33% Of Buyers Lower Their Offer Due To Survey Findings

33% Of Buyers Lower Their Offer Due To Survey Findings
Disclosure: Clicking on links on this page may earn us a small commission. This helps us continue to produce free content and doesn't affect the price you pay.
28 February 2023 – New data suggests that issues found during a survey are the main reason why buyers lower their offer after a sale is agreed.

A survey of 1,104 UK home sellers who have sold their property in the past six months gives an insight into their experience of being gazundered.

Gazundering is when buyers lower their offer after a sale has agreed. It’s the opposite to gazumping, which involves a buyer offering a higher price for a property in order to break an already existing sales agreement.

While gazumping was practised often in recent years, when demand was high and stock low, it seems that the cooling down of the market has increased the levels of gazundering.

31% Of Sellers Experienced Gazundering

The survey, commissioned by the property consultancy firm House Buyer Bureau, has found that almost a third (31%) of respondents have been gazundered by their buyers.

The majority (51%) of buyers who lowered their offer did so more than two weeks before the agreed exchange date. 15% said it happened within two weeks of the exchange date.

And 33% received the notification of the lowering of their buyers offer within a week of the proposed exchange date.

The main reason, with 33%, why a buyer wanted to renegotiate the price is that the property survey brought up an issue. The second most mentioned reason, with 25%, is that the property was down valued.

19% gave as reason that the buyer was trying to get a discount. 11% reported that the mortgage of their buyer was adjusted due to increasing mortgage rates.

5% of buyers could no longer afford the property due to the cost-of-living crisis, while 8% did not give a reason.

While this trend is being driven by opportunistic buyers to some extent, it’s important to note that in many cases, it’s due to issues found during the survey and the resulting down valuation. 

Chris Hodgkinson, Managing Director of House Buyer Bureau

Majority Of Sellers Accepted Lower Offer

While it is never a nice feeling for a seller to be gazundered, 75% said they accepted the lower offer of their buyer. Even though only 21% said that the sale would have collapsed if they didn’t do so.

The reasons why sellers accepted the lower offer are varied, but most of the respondents (25%) said that they thought the lower offer was still fair.

This is probably because the most common incidence when buyers lower their offer is when the survey finds an issue with the property. As long as the new offer is still fair, most sellers will accept it, it seems.

The second reason, with 23%, why sellers accepted a lower price is because the vendor didn’t want to lose the home they were purchasing.

Especially when the buyer decides to lower their offer at the last moment, many sellers might feel they have no option, if they don’t want to lose their dream home.

19% said they didn’t want to waste more time trying to find a new buyer and 12% didn’t want to go through the whole selling process again.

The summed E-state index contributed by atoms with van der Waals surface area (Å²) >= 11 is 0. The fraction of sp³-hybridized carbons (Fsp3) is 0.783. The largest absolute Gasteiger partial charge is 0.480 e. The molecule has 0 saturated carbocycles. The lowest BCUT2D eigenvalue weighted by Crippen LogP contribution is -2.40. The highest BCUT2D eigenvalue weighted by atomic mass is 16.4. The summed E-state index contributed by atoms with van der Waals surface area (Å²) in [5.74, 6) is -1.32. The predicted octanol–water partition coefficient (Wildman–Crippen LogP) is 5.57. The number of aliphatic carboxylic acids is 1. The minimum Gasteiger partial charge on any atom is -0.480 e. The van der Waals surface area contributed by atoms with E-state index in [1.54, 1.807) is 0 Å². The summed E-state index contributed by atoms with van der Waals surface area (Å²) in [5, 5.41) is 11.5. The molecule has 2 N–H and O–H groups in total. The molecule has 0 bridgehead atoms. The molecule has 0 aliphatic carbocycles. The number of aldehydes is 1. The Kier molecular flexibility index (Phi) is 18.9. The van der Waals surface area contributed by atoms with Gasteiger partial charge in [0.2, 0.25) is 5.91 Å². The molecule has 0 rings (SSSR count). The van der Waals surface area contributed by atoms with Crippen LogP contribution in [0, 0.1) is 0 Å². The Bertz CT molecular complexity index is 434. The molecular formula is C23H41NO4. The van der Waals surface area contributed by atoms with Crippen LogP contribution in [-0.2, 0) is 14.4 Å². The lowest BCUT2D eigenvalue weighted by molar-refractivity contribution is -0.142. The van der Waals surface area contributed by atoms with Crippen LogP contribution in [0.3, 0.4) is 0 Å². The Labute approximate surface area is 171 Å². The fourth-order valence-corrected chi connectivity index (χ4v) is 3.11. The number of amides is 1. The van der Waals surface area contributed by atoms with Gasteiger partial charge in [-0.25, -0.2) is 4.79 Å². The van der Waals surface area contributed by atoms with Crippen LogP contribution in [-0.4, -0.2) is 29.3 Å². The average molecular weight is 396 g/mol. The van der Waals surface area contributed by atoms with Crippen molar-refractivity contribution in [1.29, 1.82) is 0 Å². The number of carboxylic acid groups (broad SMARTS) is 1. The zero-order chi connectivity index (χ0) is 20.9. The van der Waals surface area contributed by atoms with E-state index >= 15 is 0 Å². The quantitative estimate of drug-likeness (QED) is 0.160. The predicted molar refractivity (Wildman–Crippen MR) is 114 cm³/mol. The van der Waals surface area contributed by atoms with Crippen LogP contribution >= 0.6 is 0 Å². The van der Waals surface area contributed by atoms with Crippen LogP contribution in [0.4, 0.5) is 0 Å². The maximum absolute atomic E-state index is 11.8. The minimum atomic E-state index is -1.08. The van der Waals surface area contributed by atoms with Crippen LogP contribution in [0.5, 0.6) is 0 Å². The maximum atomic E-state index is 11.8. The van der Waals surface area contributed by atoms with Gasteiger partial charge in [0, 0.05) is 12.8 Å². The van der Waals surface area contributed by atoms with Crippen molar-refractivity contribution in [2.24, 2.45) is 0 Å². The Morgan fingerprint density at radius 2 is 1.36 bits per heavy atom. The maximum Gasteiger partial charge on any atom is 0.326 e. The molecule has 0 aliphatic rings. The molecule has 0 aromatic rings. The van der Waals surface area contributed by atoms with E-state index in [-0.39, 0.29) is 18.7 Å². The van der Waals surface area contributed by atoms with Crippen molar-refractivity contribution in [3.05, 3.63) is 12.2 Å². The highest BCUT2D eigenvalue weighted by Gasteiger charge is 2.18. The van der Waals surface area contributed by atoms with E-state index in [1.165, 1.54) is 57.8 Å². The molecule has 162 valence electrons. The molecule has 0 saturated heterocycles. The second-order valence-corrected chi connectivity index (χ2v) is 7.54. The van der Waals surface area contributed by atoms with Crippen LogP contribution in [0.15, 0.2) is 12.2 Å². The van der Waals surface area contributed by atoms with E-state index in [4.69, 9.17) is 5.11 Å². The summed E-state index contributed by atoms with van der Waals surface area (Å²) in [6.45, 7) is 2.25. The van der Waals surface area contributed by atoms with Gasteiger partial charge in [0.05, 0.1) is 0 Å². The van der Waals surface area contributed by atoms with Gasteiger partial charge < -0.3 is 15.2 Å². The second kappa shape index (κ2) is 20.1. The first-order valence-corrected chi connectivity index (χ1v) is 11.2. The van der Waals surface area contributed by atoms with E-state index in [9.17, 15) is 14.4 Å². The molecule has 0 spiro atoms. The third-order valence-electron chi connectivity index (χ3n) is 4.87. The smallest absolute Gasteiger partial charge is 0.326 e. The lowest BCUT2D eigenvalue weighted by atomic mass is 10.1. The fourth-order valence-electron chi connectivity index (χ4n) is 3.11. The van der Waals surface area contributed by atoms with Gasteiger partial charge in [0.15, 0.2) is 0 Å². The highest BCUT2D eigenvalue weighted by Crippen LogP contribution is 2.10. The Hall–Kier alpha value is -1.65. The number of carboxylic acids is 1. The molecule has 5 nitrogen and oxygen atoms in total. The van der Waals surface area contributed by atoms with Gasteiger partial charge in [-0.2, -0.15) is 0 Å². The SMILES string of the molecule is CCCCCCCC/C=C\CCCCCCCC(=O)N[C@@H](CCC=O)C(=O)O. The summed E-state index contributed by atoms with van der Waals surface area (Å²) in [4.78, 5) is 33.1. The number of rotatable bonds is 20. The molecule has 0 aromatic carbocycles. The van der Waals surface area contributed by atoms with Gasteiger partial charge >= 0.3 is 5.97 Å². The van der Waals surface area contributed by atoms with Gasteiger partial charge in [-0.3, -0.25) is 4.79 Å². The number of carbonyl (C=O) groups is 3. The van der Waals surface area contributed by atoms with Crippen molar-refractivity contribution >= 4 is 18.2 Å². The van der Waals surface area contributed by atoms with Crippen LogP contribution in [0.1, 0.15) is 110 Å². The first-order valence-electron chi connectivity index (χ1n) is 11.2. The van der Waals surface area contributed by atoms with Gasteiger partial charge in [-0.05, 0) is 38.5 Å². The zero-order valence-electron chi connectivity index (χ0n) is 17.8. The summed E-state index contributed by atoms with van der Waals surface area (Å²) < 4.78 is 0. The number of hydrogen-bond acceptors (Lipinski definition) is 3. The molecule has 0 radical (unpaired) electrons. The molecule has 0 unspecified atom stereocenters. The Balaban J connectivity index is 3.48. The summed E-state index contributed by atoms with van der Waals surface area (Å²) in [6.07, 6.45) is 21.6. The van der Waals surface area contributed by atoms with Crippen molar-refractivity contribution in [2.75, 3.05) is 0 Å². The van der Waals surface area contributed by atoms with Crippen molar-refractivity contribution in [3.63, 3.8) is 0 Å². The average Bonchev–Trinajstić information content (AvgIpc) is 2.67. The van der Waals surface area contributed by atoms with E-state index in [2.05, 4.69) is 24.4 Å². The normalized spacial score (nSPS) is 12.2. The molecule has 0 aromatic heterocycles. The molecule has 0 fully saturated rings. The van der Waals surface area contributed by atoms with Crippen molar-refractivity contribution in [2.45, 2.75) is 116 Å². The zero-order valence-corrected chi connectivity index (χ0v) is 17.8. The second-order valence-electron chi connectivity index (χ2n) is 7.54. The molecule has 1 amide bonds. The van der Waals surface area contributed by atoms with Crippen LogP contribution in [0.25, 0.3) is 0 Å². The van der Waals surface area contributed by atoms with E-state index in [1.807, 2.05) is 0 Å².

While finding a new buyer was fairly quick and easy during the past two years, since the market has cooled off, many sellers don’t want to prolong a process that can be very stressful.

For 9% of sellers, the reason was more personal, as they liked the buyer and wanted to sell to them.

8% of vendors had a deadline which they could not miss, for example, because they relocated abroad, which meant they had to accept the lower offer.

Finally, 4% of respondents said that they had already incurred costs, which meant they did not want to let the sale collapse.

Falling House Prices Likely To Keep Level Of Gazundering Up

While most industry insiders don’t expect the housing market to crash, it is widely anticipated that house prices will fall this year.

With the shift from a sellers’ market to a buyers’ market, the number of buyers lowering their offer will naturally rise.

However, so far the property market has performed strongly given the economic situation the UK is in. This would suggest that the price drops should not be too big.

So far at least, the property market is proving resilient and price reductions have been quite small – a few percent or so. This keeps many out of danger.

Jonathan Rolande, Director of House Buy Fast and Founding Member of the National Association of Proprty Buyers

So even if sellers have to accept a lower offer, it is unlikely that they will have to sell their home for less than what they have bought it for.

Estimates suggest that prices would have to fall by 15% from their peak before a majority of people see negative equity. And it is unlikely that prices will fall by that much.


  • News Desk

    Our news desk team includes a qualified architect, a freelance journalist, and a fanatical property expert who has over 12 years experience in the industry.

    View all posts
Checklist - 101 Ways To Sell Your House Faster

101 Ways To Sell Your House Faster eBook


FREE Checklist: 101 Ways To Sell Your Home Faster

When you subscribe to our email newsletter. Plus, receive a 7-day crash course on how to get higher offers on ANY type of property.

You can unsubscribe at any time.
See our Privacy Policy.